Of course, it wasn’t just oil. It was necessary but not sufficient, in the same way that other factors like the rampant greed of the MI/intel/nat sec/contractor community and the neocon Zio-dream of Eretz Israel were insufficient on their own to justify invasion, but crucially necessary components when combined. The point is that every major stakeholder constituency (except for Iraqis, naturally) saw a huge, once in a generation opportunity and stampeded their way into it with these dollar signs (or stars of David, or whatever) in their eyes, clouding their better judgement, always assuming such a thing existed.

    The MI and associated complexes saw a trough emblazoned with the word ‘bonanza’ (remember at this stage the ‘War on Terror’ baby hadn’t yet been weaned and panic at reduced MI wastage as a result of the End of History was widespread among the brass and the spooks), the Ziocons wet dreamed about the chance to try Oded Yinon’s defence strategy from the early 80’s (basically, turn Iraq into dependent statelets, a la Gaza), and Big Oil saw the dwindling trickle from non-MENA fields returning to a robust stream with the Iraqi addendum.

    Hovering over this though is the brutal reality of peak oil and what it means for the survival (let alone prosperity) of the industrial economies. If some of us could see it coming miles out you can bet that the various and almost numberless agencies the US govt has to identify all potential threats, real or imagined, worked it out as well.

    My own reaction if I was the US would have been to broadcast the issue and involve everyone affected in at the very least discussion and consultation about how to tackle the problem. But secrets and lies are the US state religion, permeating every level for so long now that even if the truth were the best option it wouldn’t get a look in.

    The truth is that, as Dick Cheney made clear, ‘the American way of life is non-negotiable’ and if this means that to head off the threat of an oil drought a trumped up war needs to be work-shopped and executed, so be it. It wouldn’t be the first time.

    One other related consideration for those playing this long game at Defence, NSA, CFR, Rand, etc, is that the US military is by some margin the largest non-national daily consumer of oil, and if push really comes to shove that military might one day be required to ring the last geysers in the ME so that the last precious drops will be consumed by those who imagine they deserve it by right of their obvious pre-eminance rather than amything so quotidian as living on top of the stuff for hundreds of years.

    I’m not hopeful this will be any more of a wake-up call than the Downing St memos, or indeed Abu Ghraib itself. They are brazen now, knowing they can get away with anything, murder included, because they have done and are still doing so and not even that craven, jug-eared moral cipher occupying the White House will stand in their way.

    ‘So what happens when those soldiers with missing limbs, half a skull, severe burns and other debillitating injuries realize that they were not defending our freedom, but defending the oil companies’ rights to plunder?

    Well, some of them, thousands of them actually, march on the White House, only to be ignored by the MSM, which only likes the front end of wars and from just one side, the rest is just too yucky, it seems:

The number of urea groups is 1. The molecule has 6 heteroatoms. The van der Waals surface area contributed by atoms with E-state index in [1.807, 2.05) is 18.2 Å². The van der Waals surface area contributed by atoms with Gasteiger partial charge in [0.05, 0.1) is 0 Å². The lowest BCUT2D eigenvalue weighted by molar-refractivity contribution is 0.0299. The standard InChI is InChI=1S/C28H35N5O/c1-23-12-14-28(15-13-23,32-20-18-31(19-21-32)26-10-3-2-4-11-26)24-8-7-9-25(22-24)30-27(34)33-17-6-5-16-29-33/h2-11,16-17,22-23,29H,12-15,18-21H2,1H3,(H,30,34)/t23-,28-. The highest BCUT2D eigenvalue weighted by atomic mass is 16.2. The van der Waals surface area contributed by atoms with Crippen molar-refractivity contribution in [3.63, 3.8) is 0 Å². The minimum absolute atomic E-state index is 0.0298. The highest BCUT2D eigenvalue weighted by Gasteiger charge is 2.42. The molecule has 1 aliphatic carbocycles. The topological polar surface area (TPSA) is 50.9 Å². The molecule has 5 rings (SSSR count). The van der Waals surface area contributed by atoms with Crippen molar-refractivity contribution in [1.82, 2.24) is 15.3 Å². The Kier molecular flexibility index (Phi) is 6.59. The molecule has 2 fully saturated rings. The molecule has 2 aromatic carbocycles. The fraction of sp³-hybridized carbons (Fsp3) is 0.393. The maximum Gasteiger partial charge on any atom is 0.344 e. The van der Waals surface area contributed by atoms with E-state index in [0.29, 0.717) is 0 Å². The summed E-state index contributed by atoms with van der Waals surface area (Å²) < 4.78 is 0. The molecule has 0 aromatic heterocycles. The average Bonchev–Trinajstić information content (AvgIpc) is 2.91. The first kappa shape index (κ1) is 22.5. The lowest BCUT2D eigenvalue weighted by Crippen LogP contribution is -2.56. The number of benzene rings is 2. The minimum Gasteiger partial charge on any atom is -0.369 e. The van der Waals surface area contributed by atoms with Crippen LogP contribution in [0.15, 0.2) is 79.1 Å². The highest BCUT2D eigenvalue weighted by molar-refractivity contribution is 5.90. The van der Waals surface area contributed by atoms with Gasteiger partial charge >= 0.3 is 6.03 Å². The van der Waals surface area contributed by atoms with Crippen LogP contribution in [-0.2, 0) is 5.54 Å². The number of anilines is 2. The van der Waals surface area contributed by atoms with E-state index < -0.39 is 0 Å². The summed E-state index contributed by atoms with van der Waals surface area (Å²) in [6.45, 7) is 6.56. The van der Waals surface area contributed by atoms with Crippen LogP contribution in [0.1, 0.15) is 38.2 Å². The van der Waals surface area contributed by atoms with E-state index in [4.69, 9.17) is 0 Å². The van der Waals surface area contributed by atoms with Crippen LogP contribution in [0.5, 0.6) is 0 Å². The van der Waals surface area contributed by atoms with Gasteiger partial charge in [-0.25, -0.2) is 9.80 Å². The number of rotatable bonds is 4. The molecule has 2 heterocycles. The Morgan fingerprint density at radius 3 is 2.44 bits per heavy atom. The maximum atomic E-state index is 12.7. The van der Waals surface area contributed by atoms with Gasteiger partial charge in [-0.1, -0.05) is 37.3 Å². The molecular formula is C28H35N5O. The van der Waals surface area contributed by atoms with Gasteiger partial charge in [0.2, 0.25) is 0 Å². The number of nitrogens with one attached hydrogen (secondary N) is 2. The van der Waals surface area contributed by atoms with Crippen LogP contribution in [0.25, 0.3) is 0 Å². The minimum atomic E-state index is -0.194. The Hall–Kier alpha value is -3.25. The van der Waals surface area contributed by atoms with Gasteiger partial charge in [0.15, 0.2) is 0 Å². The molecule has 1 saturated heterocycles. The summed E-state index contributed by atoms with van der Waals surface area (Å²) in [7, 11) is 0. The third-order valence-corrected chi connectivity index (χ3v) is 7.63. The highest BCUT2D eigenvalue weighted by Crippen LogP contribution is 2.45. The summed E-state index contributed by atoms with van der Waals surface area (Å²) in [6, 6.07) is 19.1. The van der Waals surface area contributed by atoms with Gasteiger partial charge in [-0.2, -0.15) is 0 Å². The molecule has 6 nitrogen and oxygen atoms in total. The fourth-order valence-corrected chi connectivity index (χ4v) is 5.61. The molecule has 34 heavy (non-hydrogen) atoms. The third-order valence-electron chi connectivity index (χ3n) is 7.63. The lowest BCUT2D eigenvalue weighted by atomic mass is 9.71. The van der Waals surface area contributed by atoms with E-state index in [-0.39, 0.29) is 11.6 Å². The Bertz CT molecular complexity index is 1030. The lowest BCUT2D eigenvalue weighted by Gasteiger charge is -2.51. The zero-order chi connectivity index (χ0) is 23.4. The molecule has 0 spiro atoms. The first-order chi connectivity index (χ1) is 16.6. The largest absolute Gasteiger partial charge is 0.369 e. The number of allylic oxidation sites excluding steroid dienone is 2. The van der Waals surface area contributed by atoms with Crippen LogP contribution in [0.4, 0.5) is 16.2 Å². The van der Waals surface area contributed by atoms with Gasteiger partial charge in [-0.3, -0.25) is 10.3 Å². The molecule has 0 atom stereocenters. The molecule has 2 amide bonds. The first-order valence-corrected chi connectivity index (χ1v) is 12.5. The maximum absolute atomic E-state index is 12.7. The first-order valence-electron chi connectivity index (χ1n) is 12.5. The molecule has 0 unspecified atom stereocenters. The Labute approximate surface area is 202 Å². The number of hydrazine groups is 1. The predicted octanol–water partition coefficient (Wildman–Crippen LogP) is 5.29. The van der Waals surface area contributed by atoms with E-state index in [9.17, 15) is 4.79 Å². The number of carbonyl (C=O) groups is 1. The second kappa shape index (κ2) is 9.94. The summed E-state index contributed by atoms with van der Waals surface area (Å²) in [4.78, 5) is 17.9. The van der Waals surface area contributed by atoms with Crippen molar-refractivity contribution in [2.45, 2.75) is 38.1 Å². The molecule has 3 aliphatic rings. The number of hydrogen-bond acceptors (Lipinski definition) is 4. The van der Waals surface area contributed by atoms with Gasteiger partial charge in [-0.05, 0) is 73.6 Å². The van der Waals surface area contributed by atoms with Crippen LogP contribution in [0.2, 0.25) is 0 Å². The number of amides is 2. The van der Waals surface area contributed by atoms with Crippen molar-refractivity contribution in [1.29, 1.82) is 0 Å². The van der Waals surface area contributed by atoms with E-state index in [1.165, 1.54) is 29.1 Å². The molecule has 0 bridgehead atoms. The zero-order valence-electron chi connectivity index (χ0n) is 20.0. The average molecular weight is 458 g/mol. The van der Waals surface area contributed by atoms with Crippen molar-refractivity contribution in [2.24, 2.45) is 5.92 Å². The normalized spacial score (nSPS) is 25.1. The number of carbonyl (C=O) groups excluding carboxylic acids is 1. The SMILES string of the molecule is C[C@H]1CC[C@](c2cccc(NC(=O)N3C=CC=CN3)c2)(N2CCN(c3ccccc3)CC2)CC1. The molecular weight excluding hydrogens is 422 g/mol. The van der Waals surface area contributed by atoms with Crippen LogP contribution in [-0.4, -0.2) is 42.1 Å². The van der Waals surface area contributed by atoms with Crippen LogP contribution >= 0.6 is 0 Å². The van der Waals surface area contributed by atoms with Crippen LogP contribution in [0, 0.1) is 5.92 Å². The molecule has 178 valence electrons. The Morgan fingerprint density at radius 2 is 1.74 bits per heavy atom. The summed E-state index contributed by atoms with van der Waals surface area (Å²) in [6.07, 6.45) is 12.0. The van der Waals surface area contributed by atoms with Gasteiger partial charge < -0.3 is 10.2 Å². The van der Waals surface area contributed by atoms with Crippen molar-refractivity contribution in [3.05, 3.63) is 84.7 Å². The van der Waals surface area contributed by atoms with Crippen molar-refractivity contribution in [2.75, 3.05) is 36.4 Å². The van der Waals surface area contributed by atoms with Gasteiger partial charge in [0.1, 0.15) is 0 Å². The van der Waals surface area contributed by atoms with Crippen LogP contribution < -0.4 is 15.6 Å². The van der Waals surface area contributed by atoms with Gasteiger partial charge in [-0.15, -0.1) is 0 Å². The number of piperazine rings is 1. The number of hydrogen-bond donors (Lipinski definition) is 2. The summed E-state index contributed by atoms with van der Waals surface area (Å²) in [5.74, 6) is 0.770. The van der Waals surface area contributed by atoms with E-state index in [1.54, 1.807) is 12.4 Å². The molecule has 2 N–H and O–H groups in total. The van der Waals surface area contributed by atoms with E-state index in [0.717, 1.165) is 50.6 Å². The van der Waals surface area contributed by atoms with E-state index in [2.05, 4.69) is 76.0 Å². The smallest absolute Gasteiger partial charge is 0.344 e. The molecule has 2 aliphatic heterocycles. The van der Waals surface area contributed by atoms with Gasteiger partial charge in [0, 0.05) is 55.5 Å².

“Presidential hopeful Donald Trump said if he were the President of the United States, he would take at least $1.5 trillion worth of oil from Iraq.”

    Donald Trump seems like he just wandered off the set of a cartoon, or perhaps a reality TV show.

    Alan Dershowitz made famous what he called the ‘shoe on the other foot test’ (which he then pointedly refused to apply to the I/P situation, but that’s OT) – if this might is right, ‘let’s just go in and take what we want simply because we can’ meme is acceptable, then I suppose that one day in the perhaps not too distant future when the shoe is on the other foot and it is a weakened US that provides the target, we won’t hear any objections form the Donald Trumps, will we?

    Re Killing Hope and Shock Doctrine, add Confessions of an Economic Hitman to the list, and the Chalmers Johnson trilogy to round it out. It’s all out there, the evidence, hiding in plain view.

  8. aet

    Oil was at ten dollars a barrel before the invasion of Iraq.
    war in the Middle east is all about keeping the price of oil much much higher than it other wise would be.]]]

    Like a tax, almost, benefiting those who control oil: no one else. The price of oil is entirely divorced fromn its cost of production.

    President Bush was all about the price of oil…he increased it by over 1000 per cent. Well done.

  9. Max424

    “Libyan oil, for Libyans!”

    The CIA has landed ( Loafers are on the Ground!) and is roaming the shifting sands of North Africa, making sure that nonsense doesn’t get any play.

    You know those umbrellas they’re carrying, the one’s they tell you are to shade their balding palates from the hot desert sun? Well my Libyan nationalist friends, beware, those innocuous looking umbrellas are really poison-tipped lethal weapons.

    Libyan Oil, for Libyans. LOL.

  10. Pete

    “follow the money”. Nobody wants to go to Sudan or Congo, no matter how terrible their conditions are. Nobody wants to go to North Korea, even they have a nuclear weapon. we should stop pretending we give shit about all the human right and democracy. The rest of the world see us clearly here.

  11. John

    And China got oil contracts in Iraq in 2009 and 2010.

    Payoff for what they lost in the financial meltdown?